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Step 5 - automate Vertical Delay

Posted by SpiceWare, in Collect 04 July 2014 · 1,660 views

For this update, we're going to double the Y range of the player objects.  To use the new Y value for the 2LK we just need to divide it in half using the LSR command.  The remainder of the divide, which ends up in the Carry flag, will conveniently tell us if we need to turn on Vertical Delay.
 
This routine preps the 2LK data for player0 and turns on VDELP0 if required (if you're wondering, VDELP0 is turned off in VerticalSync):
    ; prep Humanoid's Y position for 2LK 
        ldx #1              ; preload X for setting VDELPx
        lda ObjectY         ; get the human's Y position
        lsr                 ; divide by 2 for the 2LK position
        sta Temp            ; save for position calculations
        bcs NoDelay0        ; if carry is set we don't need Vertical Delay
        stx VDELP0          ; carry was clear, so set Vertical Delay
NoDelay0:        
    ; HumanDraw = ARENA_HEIGHT + HUMAN_HEIGHT - Y position
        lda #(ARENA_HEIGHT + HUMAN_HEIGHT)
        sec
        sbc Temp
        sta HumanDraw
        
    ; HumanPtr = HumanGfx + HUMAN_HEIGHT - 1 - Y position
        lda #<(HumanGfx + HUMAN_HEIGHT - 1)
        sec
        sbc Temp
        sta HumanPtr
        lda #>(HumanGfx + HUMAN_HEIGHT - 1)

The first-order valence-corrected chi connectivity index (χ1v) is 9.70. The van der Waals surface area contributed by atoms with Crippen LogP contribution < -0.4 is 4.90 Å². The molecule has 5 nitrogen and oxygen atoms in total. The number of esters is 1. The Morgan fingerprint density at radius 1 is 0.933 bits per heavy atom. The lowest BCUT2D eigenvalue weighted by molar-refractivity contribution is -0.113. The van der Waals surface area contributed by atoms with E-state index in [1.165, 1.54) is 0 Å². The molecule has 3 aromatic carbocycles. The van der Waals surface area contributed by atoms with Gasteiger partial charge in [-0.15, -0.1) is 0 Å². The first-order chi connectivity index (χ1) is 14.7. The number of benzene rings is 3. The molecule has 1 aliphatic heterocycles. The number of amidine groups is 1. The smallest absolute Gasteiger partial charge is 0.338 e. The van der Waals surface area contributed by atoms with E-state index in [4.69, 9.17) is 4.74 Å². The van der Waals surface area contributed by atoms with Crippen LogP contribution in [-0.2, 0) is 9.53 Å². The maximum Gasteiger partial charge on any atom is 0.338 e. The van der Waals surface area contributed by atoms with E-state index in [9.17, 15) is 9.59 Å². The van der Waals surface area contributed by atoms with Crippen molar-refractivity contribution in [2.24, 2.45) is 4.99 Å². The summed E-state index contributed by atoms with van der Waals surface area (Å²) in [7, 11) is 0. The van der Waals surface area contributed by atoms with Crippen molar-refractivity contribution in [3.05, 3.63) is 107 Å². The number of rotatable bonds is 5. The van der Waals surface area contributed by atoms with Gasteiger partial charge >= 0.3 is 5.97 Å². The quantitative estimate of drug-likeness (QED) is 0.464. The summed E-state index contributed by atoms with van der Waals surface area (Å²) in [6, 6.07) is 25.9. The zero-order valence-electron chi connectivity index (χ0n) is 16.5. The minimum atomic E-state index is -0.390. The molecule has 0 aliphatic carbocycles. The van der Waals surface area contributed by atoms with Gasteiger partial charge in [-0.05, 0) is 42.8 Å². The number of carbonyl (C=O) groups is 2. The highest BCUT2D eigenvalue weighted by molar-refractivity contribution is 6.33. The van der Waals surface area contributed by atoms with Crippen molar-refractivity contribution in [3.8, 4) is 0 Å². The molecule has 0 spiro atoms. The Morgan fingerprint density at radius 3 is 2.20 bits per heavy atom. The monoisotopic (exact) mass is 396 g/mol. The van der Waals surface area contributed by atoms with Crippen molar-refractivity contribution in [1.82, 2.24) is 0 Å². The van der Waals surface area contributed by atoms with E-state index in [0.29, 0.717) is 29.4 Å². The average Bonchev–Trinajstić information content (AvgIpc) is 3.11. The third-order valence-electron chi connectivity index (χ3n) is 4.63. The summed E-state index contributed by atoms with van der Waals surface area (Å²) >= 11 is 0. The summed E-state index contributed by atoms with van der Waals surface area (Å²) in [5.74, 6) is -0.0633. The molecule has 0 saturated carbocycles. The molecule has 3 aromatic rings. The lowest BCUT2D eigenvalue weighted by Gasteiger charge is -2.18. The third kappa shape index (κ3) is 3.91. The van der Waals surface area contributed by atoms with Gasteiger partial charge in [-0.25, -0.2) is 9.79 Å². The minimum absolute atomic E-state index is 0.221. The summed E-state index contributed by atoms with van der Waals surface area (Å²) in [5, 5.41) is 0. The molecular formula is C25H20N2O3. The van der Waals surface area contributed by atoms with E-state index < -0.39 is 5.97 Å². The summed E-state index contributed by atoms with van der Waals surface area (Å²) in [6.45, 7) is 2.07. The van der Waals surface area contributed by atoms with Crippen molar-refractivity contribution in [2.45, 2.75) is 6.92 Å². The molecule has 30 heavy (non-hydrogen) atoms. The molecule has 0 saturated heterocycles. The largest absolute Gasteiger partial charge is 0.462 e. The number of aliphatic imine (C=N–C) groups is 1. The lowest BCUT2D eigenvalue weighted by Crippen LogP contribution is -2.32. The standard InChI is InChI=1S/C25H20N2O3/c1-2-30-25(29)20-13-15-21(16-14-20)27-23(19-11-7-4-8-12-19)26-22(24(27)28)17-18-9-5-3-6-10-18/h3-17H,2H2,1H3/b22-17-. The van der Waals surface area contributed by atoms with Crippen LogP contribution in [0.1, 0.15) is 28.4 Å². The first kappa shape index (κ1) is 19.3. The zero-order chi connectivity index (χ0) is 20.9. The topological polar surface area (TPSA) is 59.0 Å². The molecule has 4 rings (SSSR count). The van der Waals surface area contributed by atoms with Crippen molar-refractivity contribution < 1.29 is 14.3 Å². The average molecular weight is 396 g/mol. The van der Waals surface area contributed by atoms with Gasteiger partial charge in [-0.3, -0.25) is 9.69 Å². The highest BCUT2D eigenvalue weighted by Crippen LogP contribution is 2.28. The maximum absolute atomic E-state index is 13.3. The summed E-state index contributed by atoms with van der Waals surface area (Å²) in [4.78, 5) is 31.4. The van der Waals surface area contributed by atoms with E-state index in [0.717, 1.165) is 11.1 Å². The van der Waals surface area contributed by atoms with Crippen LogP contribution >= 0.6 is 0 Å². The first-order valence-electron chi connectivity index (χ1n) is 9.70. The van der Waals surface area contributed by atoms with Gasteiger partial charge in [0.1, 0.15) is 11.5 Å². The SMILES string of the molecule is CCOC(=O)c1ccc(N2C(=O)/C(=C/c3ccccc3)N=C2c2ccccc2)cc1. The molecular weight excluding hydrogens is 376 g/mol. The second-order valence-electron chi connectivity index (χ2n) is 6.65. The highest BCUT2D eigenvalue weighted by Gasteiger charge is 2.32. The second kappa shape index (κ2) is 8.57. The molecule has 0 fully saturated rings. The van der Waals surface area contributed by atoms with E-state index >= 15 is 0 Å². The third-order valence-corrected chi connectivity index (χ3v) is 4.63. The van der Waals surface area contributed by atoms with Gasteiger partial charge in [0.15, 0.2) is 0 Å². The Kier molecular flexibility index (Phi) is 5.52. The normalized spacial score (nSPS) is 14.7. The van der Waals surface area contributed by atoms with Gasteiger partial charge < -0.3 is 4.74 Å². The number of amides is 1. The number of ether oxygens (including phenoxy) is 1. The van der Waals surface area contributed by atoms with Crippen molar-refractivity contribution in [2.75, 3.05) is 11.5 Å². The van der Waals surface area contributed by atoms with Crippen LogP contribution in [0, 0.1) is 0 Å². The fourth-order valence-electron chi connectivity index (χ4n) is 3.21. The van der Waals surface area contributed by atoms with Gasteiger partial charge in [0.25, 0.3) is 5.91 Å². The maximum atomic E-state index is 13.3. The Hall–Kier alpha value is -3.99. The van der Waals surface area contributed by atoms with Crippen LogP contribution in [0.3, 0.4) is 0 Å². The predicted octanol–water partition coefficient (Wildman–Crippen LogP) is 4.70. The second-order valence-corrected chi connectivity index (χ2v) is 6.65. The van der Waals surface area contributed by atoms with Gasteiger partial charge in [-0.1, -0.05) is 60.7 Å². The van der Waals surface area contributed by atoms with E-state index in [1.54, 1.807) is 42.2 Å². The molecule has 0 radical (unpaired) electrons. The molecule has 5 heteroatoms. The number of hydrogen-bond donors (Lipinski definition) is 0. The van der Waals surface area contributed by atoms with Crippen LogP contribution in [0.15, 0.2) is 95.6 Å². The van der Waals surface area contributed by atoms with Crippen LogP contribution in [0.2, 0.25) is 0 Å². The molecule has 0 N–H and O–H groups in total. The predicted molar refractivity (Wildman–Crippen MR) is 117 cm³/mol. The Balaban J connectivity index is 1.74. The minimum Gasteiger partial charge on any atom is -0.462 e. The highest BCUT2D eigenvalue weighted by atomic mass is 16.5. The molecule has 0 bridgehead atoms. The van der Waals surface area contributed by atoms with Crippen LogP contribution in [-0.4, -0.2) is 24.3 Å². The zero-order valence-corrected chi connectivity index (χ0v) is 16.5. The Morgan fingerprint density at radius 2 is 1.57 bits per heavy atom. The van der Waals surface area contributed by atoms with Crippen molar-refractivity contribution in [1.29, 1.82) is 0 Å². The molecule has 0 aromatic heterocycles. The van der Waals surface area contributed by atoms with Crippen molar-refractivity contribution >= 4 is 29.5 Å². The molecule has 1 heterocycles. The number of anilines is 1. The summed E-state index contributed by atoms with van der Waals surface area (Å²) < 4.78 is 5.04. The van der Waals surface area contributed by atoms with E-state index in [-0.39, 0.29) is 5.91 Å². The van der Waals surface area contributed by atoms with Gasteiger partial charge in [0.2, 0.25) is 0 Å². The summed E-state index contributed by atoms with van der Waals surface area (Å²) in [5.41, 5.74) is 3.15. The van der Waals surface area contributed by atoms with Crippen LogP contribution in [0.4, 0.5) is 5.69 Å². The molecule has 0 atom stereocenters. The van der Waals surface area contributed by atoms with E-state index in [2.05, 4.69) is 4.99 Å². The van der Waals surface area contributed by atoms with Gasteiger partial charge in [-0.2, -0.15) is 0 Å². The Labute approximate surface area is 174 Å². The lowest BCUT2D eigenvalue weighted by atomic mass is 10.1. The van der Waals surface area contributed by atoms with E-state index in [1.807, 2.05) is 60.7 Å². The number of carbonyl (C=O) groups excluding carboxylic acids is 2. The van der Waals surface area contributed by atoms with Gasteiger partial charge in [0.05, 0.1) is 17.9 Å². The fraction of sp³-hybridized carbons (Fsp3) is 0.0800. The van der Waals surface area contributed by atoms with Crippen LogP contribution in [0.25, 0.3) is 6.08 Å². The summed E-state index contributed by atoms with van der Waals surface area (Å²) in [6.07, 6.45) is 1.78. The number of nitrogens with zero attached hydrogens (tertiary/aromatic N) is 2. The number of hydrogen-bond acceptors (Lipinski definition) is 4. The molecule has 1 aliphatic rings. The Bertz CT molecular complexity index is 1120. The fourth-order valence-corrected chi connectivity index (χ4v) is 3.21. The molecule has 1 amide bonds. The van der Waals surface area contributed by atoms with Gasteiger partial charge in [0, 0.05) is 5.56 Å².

sbc #0
        sta HumanPtr+1
 
 
One minor problem with the prior 2LK was that player1 could not show up on the topmost scanline of the Arena:
Attached Image
Closeup:
Attached Image
 
To fix this, we'll modify the kernel to prime GRP1 before it enters the loop that draws the Arena:
        ldy #ARENA_HEIGHT+1 ; 2  7 - the arena will be 180 scanlines (from 0-89)*2
        
    ; prime GRP1 so player1 can appear on topmost scanline of the Arena        
        lda #BOX_HEIGHT-1   ; 2  9 - height of the box graphics, 
        dcp BoxDraw         ; 5 14 - Decrement BoxDraw and compare with height
        bcs DoDrawGrp1pre   ; 2 16 - (3 17) if Carry is Set, then box is on current scanline
        lda #0              ; 2 18 - otherwise use 0 to turn off player1
        .byte $2C           ; 4 22 - $2C = BIT with absolute addressing, trick that
                            ;        causes the lda (BoxPtr),y to be skipped
DoDrawGrp1pre:              ;   17 - from bcs DoDrawGRP1pre
        lda (BoxPtr),y      ; 5 22 - load the shape for the box
        sta GRP1            ; 3 25 - @0-22, update player1 to draw box
        dey                 ; 2 27
        
ArenaLoop:                  ;   13 - from bpl ArenaLoop
 
 
 
The 2LK calculations for player1 used to be the same as for player0, but now must be modified to compensate for the priming of GRP1:
    ; prep box's Y position for 2LK
        lda ObjectY+1       ; get the box's Y position
        clc
        adc #1              ; add 1 to compensate for priming of GRP1
        lsr                 ; divide by 2 for the 2LK position
        sta Temp            ; save for position calculations
        bcs NoDelay1        ; if carry is set we don't need Vertical Delay
        stx VDELP1          ; carry was clear, so set Vertical Delay
NoDelay1:        
    ; BoxDraw = ARENA_HEIGHT + BOX_HEIGHT - Y position + 1
    ; the + 1 compensates for priming of GRP1
        lda #(ARENA_HEIGHT + BOX_HEIGHT +1)